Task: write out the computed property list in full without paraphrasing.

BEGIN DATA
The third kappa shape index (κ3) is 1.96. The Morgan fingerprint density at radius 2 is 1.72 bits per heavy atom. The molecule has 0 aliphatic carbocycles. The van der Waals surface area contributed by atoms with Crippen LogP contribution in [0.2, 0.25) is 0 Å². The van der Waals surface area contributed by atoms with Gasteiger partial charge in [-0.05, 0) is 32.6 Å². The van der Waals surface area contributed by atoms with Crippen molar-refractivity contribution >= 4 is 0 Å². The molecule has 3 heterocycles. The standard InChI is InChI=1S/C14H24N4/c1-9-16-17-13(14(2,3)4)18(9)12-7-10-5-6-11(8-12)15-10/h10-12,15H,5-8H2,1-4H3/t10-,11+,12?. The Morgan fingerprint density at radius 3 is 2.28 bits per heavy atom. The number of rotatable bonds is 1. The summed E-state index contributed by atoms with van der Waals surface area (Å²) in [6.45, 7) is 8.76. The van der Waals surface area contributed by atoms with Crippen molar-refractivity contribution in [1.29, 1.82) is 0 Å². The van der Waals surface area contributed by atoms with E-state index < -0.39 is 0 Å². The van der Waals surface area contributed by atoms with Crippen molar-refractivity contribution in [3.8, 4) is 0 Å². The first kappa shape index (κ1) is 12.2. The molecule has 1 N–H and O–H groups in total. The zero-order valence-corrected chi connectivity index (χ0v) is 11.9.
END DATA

The third kappa shape index (κ3) is 1.96. The Morgan fingerprint density at radius 2 is 1.72 bits per heavy atom. The molecule has 0 aliphatic carbocycles. The van der Waals surface area contributed by atoms with Crippen LogP contribution in [0.2, 0.25) is 0 Å². The van der Waals surface area contributed by atoms with Gasteiger partial charge in [-0.05, 0) is 32.6 Å². The van der Waals surface area contributed by atoms with Crippen molar-refractivity contribution >= 4 is 0 Å². The molecule has 3 heterocycles. The standard InChI is InChI=1S/C14H24N4/c1-9-16-17-13(14(2,3)4)18(9)12-7-10-5-6-11(8-12)15-10/h10-12,15H,5-8H2,1-4H3/t10-,11+,12?. The Morgan fingerprint density at radius 3 is 2.28 bits per heavy atom. The number of rotatable bonds is 1. The summed E-state index contributed by atoms with van der Waals surface area (Å²) in [6.45, 7) is 8.76. The van der Waals surface area contributed by atoms with Crippen molar-refractivity contribution in [1.29, 1.82) is 0 Å². The van der Waals surface area contributed by atoms with E-state index < -0.39 is 0 Å². The van der Waals surface area contributed by atoms with Crippen molar-refractivity contribution in [3.8, 4) is 0 Å². The first kappa shape index (κ1) is 12.2. The molecule has 1 N–H and O–H groups in total. The zero-order valence-corrected chi connectivity index (χ0v) is 11.9.